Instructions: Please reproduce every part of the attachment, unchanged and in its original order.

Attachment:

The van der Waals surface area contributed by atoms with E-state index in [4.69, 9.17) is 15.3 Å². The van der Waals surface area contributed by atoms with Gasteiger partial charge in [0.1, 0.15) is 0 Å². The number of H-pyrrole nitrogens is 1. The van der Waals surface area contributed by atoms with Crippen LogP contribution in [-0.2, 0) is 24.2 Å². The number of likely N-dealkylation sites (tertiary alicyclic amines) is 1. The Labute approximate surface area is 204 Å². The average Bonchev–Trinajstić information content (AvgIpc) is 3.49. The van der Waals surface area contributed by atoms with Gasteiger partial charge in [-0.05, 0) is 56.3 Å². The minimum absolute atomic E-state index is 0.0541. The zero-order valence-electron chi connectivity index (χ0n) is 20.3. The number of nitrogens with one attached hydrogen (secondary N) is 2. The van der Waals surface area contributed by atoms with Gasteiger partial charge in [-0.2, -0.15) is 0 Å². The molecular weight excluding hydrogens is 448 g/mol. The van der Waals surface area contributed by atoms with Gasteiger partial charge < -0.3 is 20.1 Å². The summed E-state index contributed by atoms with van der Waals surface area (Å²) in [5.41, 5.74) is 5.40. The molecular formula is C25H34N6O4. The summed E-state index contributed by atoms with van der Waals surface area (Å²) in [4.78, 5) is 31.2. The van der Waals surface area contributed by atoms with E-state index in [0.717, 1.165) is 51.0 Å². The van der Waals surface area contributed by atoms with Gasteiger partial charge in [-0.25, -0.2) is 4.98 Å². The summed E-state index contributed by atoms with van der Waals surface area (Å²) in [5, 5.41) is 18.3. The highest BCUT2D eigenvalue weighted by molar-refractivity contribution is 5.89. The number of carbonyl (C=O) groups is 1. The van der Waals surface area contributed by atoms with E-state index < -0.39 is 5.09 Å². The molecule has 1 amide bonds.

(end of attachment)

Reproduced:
The van der Waals surface area contributed by atoms with E-state index in [4.69, 9.17) is 15.3 Å². The van der Waals surface area contributed by atoms with Gasteiger partial charge in [0.1, 0.15) is 0 Å². The number of H-pyrrole nitrogens is 1. The van der Waals surface area contributed by atoms with Crippen LogP contribution in [-0.2, 0) is 24.2 Å². The number of likely N-dealkylation sites (tertiary alicyclic amines) is 1. The Labute approximate surface area is 204 Å². The average Bonchev–Trinajstić information content (AvgIpc) is 3.49. The van der Waals surface area contributed by atoms with Gasteiger partial charge in [-0.05, 0) is 56.3 Å². The minimum absolute atomic E-state index is 0.0541. The zero-order valence-electron chi connectivity index (χ0n) is 20.3. The number of nitrogens with one attached hydrogen (secondary N) is 2. The van der Waals surface area contributed by atoms with Gasteiger partial charge in [-0.2, -0.15) is 0 Å². The molecular weight excluding hydrogens is 448 g/mol. The van der Waals surface area contributed by atoms with Gasteiger partial charge < -0.3 is 20.1 Å². The summed E-state index contributed by atoms with van der Waals surface area (Å²) in [5.41, 5.74) is 5.40. The molecular formula is C25H34N6O4. The summed E-state index contributed by atoms with van der Waals surface area (Å²) in [4.78, 5) is 31.2. The van der Waals surface area contributed by atoms with E-state index in [0.717, 1.165) is 51.0 Å². The van der Waals surface area contributed by atoms with Gasteiger partial charge in [-0.25, -0.2) is 4.98 Å². The summed E-state index contributed by atoms with van der Waals surface area (Å²) in [5, 5.41) is 18.3. The highest BCUT2D eigenvalue weighted by molar-refractivity contribution is 5.89. The number of carbonyl (C=O) groups is 1. The van der Waals surface area contributed by atoms with E-state index < -0.39 is 5.09 Å². The molecule has 1 amide bonds.